The flex shorthand makes it easier to declare flex-shrink, flex-grow, and flex-basis, but it sometimes has unexpected results because the defaults differ.
There is also a shorthand for these three values. I can use the flex property that lets me pass three values, flex-grow, flex-shrink, and flex-basis, all space delimited. There are multiple configurations of these things. The defaults are different in this configuration just to mess things up. Let me show you a couple of examples.
In this example, flex is set to one, which it doesn't have a unit so it gets passed through to the flex-grow property. Flex-shrink is also set to one because that's what the default is. Flex-basis is set to zero, which is unusual because flex-basis usually defaults to auto. But in this syntax, if flex-basis is not defined, it defaults to zero.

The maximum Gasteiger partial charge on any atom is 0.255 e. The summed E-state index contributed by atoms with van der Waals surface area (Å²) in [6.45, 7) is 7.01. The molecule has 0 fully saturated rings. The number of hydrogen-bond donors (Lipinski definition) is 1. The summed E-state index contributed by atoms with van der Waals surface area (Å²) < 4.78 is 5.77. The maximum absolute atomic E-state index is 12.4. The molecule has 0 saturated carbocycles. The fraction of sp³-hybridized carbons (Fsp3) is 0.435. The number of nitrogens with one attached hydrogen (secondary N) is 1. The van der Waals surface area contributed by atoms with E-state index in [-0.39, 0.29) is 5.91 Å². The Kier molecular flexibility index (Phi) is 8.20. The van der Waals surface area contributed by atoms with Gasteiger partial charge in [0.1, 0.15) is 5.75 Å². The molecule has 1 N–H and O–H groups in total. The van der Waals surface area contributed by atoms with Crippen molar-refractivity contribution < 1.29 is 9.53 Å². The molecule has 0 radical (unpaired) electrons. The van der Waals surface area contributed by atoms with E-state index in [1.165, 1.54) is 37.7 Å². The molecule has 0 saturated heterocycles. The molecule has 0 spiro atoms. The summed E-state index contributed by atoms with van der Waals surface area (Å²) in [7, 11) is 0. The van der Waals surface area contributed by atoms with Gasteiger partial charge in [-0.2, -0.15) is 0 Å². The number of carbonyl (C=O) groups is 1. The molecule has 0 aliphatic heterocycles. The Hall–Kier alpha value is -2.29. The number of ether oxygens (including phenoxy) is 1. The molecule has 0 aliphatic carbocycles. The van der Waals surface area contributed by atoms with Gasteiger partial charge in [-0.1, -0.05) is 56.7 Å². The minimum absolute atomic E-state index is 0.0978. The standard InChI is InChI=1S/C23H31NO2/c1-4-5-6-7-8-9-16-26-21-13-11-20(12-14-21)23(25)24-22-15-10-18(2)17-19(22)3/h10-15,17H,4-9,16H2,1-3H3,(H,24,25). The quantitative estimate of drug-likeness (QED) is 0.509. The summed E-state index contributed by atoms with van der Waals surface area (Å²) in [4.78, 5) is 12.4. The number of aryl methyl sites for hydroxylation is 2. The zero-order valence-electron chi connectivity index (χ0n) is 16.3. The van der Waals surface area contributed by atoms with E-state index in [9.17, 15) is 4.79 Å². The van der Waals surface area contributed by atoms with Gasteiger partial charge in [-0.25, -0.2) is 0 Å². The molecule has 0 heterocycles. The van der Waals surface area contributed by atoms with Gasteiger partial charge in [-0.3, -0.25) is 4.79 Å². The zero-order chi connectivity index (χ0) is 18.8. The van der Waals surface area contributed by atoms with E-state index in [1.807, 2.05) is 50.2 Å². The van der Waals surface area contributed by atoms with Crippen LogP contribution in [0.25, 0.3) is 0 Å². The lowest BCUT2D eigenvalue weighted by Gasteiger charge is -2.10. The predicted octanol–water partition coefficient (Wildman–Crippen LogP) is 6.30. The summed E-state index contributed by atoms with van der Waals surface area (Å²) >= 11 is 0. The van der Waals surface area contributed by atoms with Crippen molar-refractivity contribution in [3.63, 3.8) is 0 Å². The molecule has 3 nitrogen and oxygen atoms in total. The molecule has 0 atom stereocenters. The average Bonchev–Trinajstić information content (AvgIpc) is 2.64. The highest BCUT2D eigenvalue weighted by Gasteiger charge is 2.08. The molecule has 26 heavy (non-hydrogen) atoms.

In this next example, flex is set to 20 pixels. Because it has a unit of measurement, the only value that could be is flex-basis. Flex-grow defaults to one, which is weird because usually it defaults to zero. Flex-shrink still defaults to one here. Flex-basis gets that 20-pixel value.
Here, in this example, I'm defining a unitless measurement first, and then I'm defining a measurement with pixels on it. Flex-grow gets the first measurement, which is zero. Flex-shrink gets one, still default. Flex-basis gets that 80 pixels.
What's important to notice here is that the flex-grow and the flex-basis defaults are different when you use the flex shorthand notation than when you use the flex-grow and flex-basis notation.
What's nice about this shorthand is if I set all the flex properties to one, which means a flex-grow of one, and a flex-shrink of one, and a flex-basis of zero, it makes all the children the same size and all grow to use all the space, which is something you'll find you'll often want to do with flexbox.